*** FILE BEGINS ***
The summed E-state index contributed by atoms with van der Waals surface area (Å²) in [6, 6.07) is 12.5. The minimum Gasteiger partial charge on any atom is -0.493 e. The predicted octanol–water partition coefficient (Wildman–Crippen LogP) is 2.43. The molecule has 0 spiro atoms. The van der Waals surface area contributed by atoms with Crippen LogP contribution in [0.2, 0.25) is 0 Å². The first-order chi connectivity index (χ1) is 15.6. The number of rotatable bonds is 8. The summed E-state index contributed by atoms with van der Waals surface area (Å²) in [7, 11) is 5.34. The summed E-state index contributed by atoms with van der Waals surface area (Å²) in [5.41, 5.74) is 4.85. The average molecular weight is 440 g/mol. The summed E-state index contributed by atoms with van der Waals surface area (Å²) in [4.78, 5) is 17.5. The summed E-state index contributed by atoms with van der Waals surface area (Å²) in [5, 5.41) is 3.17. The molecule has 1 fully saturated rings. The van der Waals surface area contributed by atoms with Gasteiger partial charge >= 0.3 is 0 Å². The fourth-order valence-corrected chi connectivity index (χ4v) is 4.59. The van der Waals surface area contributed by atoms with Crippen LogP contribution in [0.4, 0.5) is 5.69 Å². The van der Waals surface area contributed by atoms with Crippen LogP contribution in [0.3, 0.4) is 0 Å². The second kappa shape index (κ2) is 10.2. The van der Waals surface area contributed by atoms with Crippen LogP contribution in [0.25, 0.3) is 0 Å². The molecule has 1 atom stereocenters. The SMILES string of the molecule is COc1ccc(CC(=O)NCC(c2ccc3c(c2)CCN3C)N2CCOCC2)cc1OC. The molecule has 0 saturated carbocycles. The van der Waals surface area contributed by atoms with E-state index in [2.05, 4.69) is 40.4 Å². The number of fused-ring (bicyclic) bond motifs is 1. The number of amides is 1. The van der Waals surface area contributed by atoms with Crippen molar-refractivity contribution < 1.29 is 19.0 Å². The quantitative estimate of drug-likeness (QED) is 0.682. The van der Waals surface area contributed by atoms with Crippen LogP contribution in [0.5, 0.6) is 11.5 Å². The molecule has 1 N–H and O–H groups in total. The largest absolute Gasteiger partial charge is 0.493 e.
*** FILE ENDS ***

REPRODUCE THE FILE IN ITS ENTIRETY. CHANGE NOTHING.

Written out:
The summed E-state index contributed by atoms with van der Waals surface area (Å²) in [6, 6.07) is 12.5. The minimum Gasteiger partial charge on any atom is -0.493 e. The predicted octanol–water partition coefficient (Wildman–Crippen LogP) is 2.43. The molecule has 0 spiro atoms. The van der Waals surface area contributed by atoms with Crippen LogP contribution in [0.2, 0.25) is 0 Å². The first-order chi connectivity index (χ1) is 15.6. The number of rotatable bonds is 8. The summed E-state index contributed by atoms with van der Waals surface area (Å²) in [7, 11) is 5.34. The summed E-state index contributed by atoms with van der Waals surface area (Å²) in [5.41, 5.74) is 4.85. The average molecular weight is 440 g/mol. The summed E-state index contributed by atoms with van der Waals surface area (Å²) in [4.78, 5) is 17.5. The summed E-state index contributed by atoms with van der Waals surface area (Å²) in [5, 5.41) is 3.17. The molecule has 1 fully saturated rings. The van der Waals surface area contributed by atoms with Gasteiger partial charge >= 0.3 is 0 Å². The fourth-order valence-corrected chi connectivity index (χ4v) is 4.59. The van der Waals surface area contributed by atoms with Crippen LogP contribution in [0.4, 0.5) is 5.69 Å². The van der Waals surface area contributed by atoms with Crippen LogP contribution in [0.3, 0.4) is 0 Å². The second kappa shape index (κ2) is 10.2. The van der Waals surface area contributed by atoms with Crippen LogP contribution in [0.25, 0.3) is 0 Å². The molecule has 1 atom stereocenters. The SMILES string of the molecule is COc1ccc(CC(=O)NCC(c2ccc3c(c2)CCN3C)N2CCOCC2)cc1OC. The molecule has 0 saturated carbocycles. The van der Waals surface area contributed by atoms with E-state index in [2.05, 4.69) is 40.4 Å². The number of fused-ring (bicyclic) bond motifs is 1. The number of amides is 1. The van der Waals surface area contributed by atoms with Crippen molar-refractivity contribution < 1.29 is 19.0 Å². The quantitative estimate of drug-likeness (QED) is 0.682. The van der Waals surface area contributed by atoms with Crippen LogP contribution in [0.5, 0.6) is 11.5 Å². The molecule has 1 N–H and O–H groups in total. The largest absolute Gasteiger partial charge is 0.493 e.